Take a look at the image below. It’s a collection of bugs and creepy-crawlies of different shapes and sizes. Take a moment to categorize them by similarity into a number of groups.

This isn’t a trick question. Start with grouping the spiders together.

Done? While there’s not necessarily a “correct” answer here, it’s most likely you split the bugs into four clusters. The spiders in one cluster, the pair of snails in another, the butterflies and moth into one, and the trio of wasps and bees into one more.

That wasn’t too bad, was it? You could probably do the same with twice as many bugs, right? If you had a bit of time to spare — or a passion for entomology — you could probably even do the same with a hundred bugs.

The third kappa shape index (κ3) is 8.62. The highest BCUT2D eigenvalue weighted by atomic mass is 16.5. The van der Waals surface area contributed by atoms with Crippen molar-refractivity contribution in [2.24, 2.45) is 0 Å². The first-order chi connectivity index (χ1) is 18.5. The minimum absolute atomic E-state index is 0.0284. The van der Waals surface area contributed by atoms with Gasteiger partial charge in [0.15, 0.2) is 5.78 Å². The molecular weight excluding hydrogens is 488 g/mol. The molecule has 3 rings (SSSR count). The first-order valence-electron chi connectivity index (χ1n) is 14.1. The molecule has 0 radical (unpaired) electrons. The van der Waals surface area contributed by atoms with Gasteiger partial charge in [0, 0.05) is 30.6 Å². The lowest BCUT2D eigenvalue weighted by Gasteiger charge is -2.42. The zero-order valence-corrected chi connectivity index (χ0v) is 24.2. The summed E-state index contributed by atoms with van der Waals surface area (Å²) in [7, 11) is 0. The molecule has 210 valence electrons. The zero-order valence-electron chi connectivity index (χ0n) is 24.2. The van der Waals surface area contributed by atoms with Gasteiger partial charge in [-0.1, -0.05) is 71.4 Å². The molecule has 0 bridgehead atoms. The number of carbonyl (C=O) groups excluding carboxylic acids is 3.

For a machine though, grouping ten objects into however many meaningful clusters is no small task, thanks to a mind-bending branch of maths called combinatorics, which tells us that are 115,975 different possible ways you could have grouped those ten insects together. Had there been twenty bugs, there would have been over fifty trillion possible ways of clustering them.

# How Machines Make Sense of Big Data: an Introduction to Clustering Algorithms

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